A certain Nobel laureate has been pounding the drums lately (e.g. here), pointing out that the awful euro economies prove just how bad fiscal austerity is. In particular, the case of Ireland shows that–as our Keynesian friends like to put it–“contractionary policy is contractionary.”
Now in fairness, for all I know maybe lots of people have been pointing to Ireland as a shining success story. I don’t know of any Austrians who have done so, but maybe George Will or somebody has. (I come back to this in the Appendix below.)
If so, then said austerians were being sloppy, because Ireland at best is only relatively engaging in austerity. Here are the figures for its government budget surplus/deficit as a share of GDP:
So let’s review, to make sure you know how to understand how a Keynesian uses these types of labels. Herbert Hoover engaged in liquidationism, with his last budget deficit of 4.5% of GDP plunging the economy into the worst single-year performance in US history. In the following years, thank goodness FDR (though far too cautious at the time) allowed deficits that averaged 5.1% of GDP, which propelled the economy to its fastest expansion in history, an expansion that was unfortunately aborted when FDR chickened out in 1937 and tried to trim the deficit. When the Obama Administration ran a deficit of 10% of GDP in 2009, Krugman declared that “Big Government” (his words, not mine) had spared the US from another Depression. And now, when the Irish government runs deficits of 12% and 10.8%, this is a period demonstrating the utter failure of fiscal austerity. Everyone got that?
Incidentally, one might argue that it’s unfair for me to look at deficits. After all, the Keynesian argument is that cutting spending will hurt the economy, in turn making tax revenues fall–thus aggravating the original problem.
Sure, then let’s just look at government spending in absolute terms for the Irish government (billions of euros):
So when we are talking about the massive textbook fiscal austerity plans of the Irish government, note that they haven’t even cut spending back to 2007 levels, at the peak of the global boom. It’s true, the Irish government has actually cut the absolute amount of its spending the last two years, and admittedly that’s pretty amazing as far as governments go. But all it really means is that they are (just about) unwinding the huge increases in spending that no Austrian endorsed.
So for the final summary, it goes like this: In response to the global financial crash, the Irish government engaged in a massive bailout of its banks–a bailout that Krugman patted himself on the back for opposing, because Krugman said it was too expensive for Irish taxpayers to bear. Now that the Irish government is (over the course of two agonizing years) returning its spending to levels prevailing before this massive bailout that he opposed, Krugman is saying that the reckless Irish budget cuts prove that once again, people should have listened to his policy advice.
It is true that before the global crash, free-market types were pointing to Ireland as a success story. I have no problem with that, and I think they would have continued to showcase the virtues of fiscal austerity had they not done stupid things like guaranteeing all of their bankers and running up ginormous budget deficits.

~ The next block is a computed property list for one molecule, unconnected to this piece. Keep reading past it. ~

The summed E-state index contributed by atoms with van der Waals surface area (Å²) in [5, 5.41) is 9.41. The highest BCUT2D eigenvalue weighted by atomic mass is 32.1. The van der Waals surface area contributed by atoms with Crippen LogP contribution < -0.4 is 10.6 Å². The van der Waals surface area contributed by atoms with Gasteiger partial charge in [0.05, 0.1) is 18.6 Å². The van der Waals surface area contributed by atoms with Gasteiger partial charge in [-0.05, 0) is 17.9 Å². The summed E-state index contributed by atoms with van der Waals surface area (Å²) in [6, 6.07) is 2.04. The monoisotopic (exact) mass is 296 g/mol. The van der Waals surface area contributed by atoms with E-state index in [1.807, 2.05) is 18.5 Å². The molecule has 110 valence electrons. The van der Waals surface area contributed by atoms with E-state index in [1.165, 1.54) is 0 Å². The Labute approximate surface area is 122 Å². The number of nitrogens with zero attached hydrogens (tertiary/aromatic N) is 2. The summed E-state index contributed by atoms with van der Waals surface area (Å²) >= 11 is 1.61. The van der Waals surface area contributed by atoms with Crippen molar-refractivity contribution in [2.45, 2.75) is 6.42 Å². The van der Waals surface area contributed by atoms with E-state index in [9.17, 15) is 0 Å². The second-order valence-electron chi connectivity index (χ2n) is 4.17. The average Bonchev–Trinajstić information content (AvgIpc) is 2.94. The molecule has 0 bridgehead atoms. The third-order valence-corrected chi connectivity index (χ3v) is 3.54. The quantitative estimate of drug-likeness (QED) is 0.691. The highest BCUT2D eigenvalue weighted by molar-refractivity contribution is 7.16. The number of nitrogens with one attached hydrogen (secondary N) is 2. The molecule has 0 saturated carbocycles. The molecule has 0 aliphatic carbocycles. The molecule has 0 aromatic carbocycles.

It is also true that more recently, people have been pointing to Ireland as a counterexample to Krugman (citing him by name). I am not responsible for what those people are saying. Nobody should point to Ireland in the last few years as a great example of austerity, except in the relative sense that it’s been more austere than what Krugman would have wanted. Also, no Austrian thinks raising taxes in the middle of a global recession is a great way to help the economy or taxpayers. That’s a cure worse than the disease. So the last two years have hardly been an experiment in fiscal austerity, as far as Austrians are concerned.
Finally: This is NOT me doing a Krugman move a la the Obama stimulus. I am NOT saying, “The Irish situation would have worked out, if only they had cut even more.” (I happen to believe that, if you also say they didn’t raise tax rates, but that’s not my point in the present post.) No, my point here is that under any reasonable criterion, the Irish government has been running massive budget deficits for the last 3 years, during the time it was supposedly engaging in harsh contractionary fiscal policy.
In contrast, by any reasonable criterion, the Obama Administration ran a large budget deficit and hence expansionary fiscal policy in 2009. If Krugman wants to say it wasn’t big enough, OK fine. But it is entirely fair for me to say that a (watered down) version of Krugman’s solution was tried and failed in 2009 in the US, whereas nothing at all like my solution was tried in Ireland. How can say that? Because the Irish “austerity” involved bigger deficits than the Obama “expansion.”
(Incidentally, here is a great post by David R. Henderson demonstrating some more of Krugman’s truthiness when it comes to this stuff. When Krugman makes a claim that seems to be based on objective numbers, you have to realize that he is using his Keynesian models to interpret those numbers. He thinks he’s just following the facts, when those “facts” are dependent on his theory of the world.)